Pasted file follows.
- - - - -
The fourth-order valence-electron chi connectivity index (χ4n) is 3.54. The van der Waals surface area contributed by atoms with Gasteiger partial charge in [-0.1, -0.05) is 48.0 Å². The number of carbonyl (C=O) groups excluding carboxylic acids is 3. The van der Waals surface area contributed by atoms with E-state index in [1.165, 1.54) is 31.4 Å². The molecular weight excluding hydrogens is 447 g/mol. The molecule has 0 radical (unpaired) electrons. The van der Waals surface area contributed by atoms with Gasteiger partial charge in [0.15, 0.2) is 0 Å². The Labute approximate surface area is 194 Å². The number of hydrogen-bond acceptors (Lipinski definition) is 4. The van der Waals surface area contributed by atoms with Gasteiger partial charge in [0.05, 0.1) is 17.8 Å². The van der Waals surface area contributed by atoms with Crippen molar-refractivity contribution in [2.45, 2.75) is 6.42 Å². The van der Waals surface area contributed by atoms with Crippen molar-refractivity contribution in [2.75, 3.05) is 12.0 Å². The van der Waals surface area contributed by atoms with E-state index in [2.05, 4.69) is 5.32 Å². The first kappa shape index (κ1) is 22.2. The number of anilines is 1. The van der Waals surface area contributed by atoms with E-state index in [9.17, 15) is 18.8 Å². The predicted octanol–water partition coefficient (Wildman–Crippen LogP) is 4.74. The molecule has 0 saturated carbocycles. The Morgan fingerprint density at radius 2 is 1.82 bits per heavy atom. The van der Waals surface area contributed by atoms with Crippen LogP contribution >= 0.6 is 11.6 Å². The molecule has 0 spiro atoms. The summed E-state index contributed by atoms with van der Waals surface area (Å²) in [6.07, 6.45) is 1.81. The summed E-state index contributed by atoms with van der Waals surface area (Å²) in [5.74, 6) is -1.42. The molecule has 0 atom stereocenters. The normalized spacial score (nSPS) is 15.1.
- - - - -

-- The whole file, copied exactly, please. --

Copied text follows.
The fourth-order valence-electron chi connectivity index (χ4n) is 3.54. The van der Waals surface area contributed by atoms with Gasteiger partial charge in [-0.1, -0.05) is 48.0 Å². The number of carbonyl (C=O) groups excluding carboxylic acids is 3. The van der Waals surface area contributed by atoms with E-state index in [1.165, 1.54) is 31.4 Å². The molecular weight excluding hydrogens is 447 g/mol. The molecule has 0 radical (unpaired) electrons. The van der Waals surface area contributed by atoms with Gasteiger partial charge in [0.15, 0.2) is 0 Å². The Labute approximate surface area is 194 Å². The number of hydrogen-bond acceptors (Lipinski definition) is 4. The van der Waals surface area contributed by atoms with Gasteiger partial charge in [0.05, 0.1) is 17.8 Å². The van der Waals surface area contributed by atoms with Crippen molar-refractivity contribution in [2.45, 2.75) is 6.42 Å². The van der Waals surface area contributed by atoms with Crippen molar-refractivity contribution in [2.75, 3.05) is 12.0 Å². The van der Waals surface area contributed by atoms with E-state index in [2.05, 4.69) is 5.32 Å². The first kappa shape index (κ1) is 22.2. The number of anilines is 1. The van der Waals surface area contributed by atoms with E-state index in [9.17, 15) is 18.8 Å². The predicted octanol–water partition coefficient (Wildman–Crippen LogP) is 4.74. The molecule has 0 saturated carbocycles. The Morgan fingerprint density at radius 2 is 1.82 bits per heavy atom. The van der Waals surface area contributed by atoms with Crippen LogP contribution >= 0.6 is 11.6 Å². The molecule has 0 spiro atoms. The summed E-state index contributed by atoms with van der Waals surface area (Å²) in [6.07, 6.45) is 1.81. The summed E-state index contributed by atoms with van der Waals surface area (Å²) in [5.74, 6) is -1.42. The molecule has 0 atom stereocenters. The normalized spacial score (nSPS) is 15.1.